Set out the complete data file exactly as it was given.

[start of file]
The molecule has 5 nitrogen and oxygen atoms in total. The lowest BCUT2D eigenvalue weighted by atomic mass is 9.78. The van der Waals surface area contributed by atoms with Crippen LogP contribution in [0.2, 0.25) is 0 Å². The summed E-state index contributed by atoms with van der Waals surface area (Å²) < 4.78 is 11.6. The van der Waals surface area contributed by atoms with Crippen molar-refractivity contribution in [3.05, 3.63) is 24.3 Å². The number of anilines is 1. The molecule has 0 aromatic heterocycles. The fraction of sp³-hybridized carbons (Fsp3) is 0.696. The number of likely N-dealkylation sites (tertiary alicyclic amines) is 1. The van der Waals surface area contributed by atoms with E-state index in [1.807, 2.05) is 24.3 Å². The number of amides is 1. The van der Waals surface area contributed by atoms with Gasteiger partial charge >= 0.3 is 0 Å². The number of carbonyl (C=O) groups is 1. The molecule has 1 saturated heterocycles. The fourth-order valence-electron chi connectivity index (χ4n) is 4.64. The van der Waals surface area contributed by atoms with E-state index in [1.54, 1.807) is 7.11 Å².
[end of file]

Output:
The molecule has 5 nitrogen and oxygen atoms in total. The lowest BCUT2D eigenvalue weighted by atomic mass is 9.78. The van der Waals surface area contributed by atoms with Crippen LogP contribution in [0.2, 0.25) is 0 Å². The summed E-state index contributed by atoms with van der Waals surface area (Å²) < 4.78 is 11.6. The van der Waals surface area contributed by atoms with Crippen molar-refractivity contribution in [3.05, 3.63) is 24.3 Å². The number of anilines is 1. The molecule has 0 aromatic heterocycles. The fraction of sp³-hybridized carbons (Fsp3) is 0.696. The number of likely N-dealkylation sites (tertiary alicyclic amines) is 1. The van der Waals surface area contributed by atoms with E-state index in [1.807, 2.05) is 24.3 Å². The number of amides is 1. The van der Waals surface area contributed by atoms with Gasteiger partial charge >= 0.3 is 0 Å². The number of carbonyl (C=O) groups is 1. The molecule has 1 saturated heterocycles. The fourth-order valence-electron chi connectivity index (χ4n) is 4.64. The van der Waals surface area contributed by atoms with E-state index in [1.54, 1.807) is 7.11 Å².